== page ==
DNA Fingerprinting of Closely Related Cultivars of Sweet Cherry

in Journal of the American Society for Horticultural Science
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  • 1 Summerland Research and Development Centre, Agriculture and Agri-Food Canada, 4200 Highway 97, Summerland, BC V0H 1Z0, Canada
  • 2 Department of Horticulture, Faculty of Agriculture, University of Ege, Bornova, Izmir 35100, Turkey
  • 3 Kentville Research and Development Centre, Agriculture and Agri-Food Canada, 32 Main Street, Kentville, NS B4N 1J5, Canada

Simple sequence repeat (SSR) and single nucleotide polymorphism (SNP) markers were evaluated in an effort to reliably DNA fingerprint sweet cherry (Prunus avium L.) cultivars and advanced selections from the breeding program at the Summerland Research and Development Center (Summerland, BC, Canada). SSR markers were found that differentiated the 35 cultivars and selections tested. However, groups of cultivars closely related to the parental cultivars, Lapins and Sweetheart, were differentiated by only a few SSR markers each. These last few markers were discovered by specifically screening within these small groups of cultivars and the resulting markers had lower discriminating power (Dj) statistics within the full set of 35 cultivars and selections. To further characterize the differences in one of these closely related groups, SNP markers were identified in the cultivar Sweetheart and an analysis was made of how these markers segregated into three of its open-pollinated progeny. Large blocks of the ‘Sweetheart’ genome (34%) did not contain informative SNP markers, which was consistent with its ancestry where the cultivar Van is both a parent and grandparent. The three progeny cultivars differed from ‘Sweetheart’ at 14%, 31%, and 29% of the 3011 SNP positions tested. These were located in blocks of linked haplotypes covering from 2.5 to 20 million bps each and were distinct for the three cultivars. The cultivar Staccato®, which required the most effort for SSR marker discrimination, also had the lowest number of SNP position differences from ‘Sweetheart’ (14%). These informative SNP markers were located in only five small regions of the sweet cherry genome, which also contained the discriminating SSR markers and provides an explanation for the difficulty of locating SSR markers for this cultivar. In addition to clearly differentiating these cultivars, this SNP analysis shows the level of variation expected within this closely related group.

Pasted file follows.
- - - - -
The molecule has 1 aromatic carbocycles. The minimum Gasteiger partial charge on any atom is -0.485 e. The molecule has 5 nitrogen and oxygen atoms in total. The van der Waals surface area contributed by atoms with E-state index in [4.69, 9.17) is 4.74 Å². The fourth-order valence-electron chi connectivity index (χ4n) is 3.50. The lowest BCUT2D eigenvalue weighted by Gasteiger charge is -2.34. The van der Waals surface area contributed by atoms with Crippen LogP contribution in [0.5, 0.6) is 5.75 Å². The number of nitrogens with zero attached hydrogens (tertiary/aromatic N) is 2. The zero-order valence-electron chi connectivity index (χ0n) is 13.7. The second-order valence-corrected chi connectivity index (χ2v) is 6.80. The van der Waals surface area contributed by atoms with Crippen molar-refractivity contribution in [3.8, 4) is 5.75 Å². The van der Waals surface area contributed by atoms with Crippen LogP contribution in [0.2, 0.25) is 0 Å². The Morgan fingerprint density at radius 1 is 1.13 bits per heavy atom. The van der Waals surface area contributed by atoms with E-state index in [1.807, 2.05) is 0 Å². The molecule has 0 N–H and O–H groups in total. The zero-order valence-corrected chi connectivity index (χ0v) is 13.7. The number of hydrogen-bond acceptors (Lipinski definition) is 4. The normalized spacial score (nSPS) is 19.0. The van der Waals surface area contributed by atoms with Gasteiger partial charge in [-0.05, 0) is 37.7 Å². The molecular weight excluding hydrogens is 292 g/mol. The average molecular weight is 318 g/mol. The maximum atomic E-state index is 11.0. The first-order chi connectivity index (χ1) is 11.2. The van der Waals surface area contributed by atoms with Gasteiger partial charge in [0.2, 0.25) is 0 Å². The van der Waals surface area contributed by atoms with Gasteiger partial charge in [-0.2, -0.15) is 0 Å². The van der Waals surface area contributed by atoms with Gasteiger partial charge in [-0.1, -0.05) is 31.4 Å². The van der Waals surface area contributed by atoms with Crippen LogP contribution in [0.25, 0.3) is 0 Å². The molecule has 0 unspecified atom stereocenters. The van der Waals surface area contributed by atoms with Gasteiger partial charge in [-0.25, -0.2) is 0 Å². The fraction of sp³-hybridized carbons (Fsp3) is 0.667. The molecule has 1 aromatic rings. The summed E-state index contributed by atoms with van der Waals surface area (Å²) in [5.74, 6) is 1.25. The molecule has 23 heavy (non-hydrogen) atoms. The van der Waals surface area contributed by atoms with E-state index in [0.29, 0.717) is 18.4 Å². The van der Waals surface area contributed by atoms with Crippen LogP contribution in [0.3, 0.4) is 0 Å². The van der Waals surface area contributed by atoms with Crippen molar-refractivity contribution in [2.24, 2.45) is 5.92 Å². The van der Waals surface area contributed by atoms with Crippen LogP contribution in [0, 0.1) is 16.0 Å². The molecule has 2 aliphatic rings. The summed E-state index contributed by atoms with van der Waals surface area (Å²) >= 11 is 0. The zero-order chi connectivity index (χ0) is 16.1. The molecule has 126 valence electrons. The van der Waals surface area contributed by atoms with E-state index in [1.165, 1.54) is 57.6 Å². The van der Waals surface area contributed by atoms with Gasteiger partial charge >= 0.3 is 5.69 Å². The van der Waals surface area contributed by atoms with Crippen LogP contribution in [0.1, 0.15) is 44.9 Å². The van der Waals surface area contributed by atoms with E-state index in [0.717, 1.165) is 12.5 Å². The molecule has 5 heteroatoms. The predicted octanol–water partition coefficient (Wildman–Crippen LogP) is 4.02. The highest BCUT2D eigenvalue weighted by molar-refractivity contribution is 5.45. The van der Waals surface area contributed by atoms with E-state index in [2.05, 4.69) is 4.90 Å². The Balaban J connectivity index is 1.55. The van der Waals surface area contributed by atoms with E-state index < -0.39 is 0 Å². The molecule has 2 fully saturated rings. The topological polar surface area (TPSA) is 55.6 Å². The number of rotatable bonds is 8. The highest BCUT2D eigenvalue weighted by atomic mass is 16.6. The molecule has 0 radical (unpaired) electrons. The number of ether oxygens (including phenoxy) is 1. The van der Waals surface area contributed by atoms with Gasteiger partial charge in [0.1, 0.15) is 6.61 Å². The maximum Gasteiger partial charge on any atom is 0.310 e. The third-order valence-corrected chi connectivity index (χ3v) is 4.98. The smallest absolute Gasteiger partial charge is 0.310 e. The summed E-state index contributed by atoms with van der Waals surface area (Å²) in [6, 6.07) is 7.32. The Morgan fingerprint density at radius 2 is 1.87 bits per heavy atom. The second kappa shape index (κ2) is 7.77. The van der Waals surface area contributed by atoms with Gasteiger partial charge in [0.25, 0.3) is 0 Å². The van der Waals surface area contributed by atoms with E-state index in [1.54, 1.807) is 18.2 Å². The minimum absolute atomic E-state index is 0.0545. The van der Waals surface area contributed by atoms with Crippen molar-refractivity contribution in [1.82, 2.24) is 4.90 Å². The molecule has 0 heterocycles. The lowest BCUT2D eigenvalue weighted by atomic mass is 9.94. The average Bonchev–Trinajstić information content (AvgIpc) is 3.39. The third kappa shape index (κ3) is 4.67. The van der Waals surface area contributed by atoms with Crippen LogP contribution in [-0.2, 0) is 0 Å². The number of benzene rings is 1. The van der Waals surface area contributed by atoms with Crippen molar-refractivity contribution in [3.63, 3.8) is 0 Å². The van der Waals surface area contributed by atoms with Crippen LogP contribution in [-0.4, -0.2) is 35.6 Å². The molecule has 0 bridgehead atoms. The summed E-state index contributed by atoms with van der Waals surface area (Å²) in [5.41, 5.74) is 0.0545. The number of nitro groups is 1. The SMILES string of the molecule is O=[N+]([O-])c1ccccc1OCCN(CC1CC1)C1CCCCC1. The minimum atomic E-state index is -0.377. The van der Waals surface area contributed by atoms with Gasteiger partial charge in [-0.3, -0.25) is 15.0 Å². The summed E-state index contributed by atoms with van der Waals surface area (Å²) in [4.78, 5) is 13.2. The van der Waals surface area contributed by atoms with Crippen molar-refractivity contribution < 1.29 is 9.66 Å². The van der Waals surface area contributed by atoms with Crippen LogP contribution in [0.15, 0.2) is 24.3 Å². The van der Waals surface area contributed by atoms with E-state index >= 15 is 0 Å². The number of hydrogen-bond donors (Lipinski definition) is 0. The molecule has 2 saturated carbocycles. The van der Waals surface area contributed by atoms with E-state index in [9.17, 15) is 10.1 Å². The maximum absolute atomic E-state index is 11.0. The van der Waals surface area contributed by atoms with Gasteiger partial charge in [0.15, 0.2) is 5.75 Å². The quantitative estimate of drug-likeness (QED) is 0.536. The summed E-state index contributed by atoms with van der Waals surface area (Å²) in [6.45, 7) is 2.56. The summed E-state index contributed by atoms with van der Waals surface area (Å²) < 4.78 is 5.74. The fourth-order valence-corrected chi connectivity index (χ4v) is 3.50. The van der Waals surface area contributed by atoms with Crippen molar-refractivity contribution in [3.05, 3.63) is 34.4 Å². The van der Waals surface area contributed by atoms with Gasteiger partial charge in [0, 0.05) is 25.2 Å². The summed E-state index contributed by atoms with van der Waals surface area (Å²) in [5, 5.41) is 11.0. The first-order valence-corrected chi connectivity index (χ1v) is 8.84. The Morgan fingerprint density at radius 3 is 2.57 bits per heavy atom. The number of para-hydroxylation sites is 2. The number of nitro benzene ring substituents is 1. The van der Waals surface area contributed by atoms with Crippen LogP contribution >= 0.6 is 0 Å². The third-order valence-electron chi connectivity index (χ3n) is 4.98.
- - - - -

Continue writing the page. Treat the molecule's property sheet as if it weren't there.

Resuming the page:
Abstract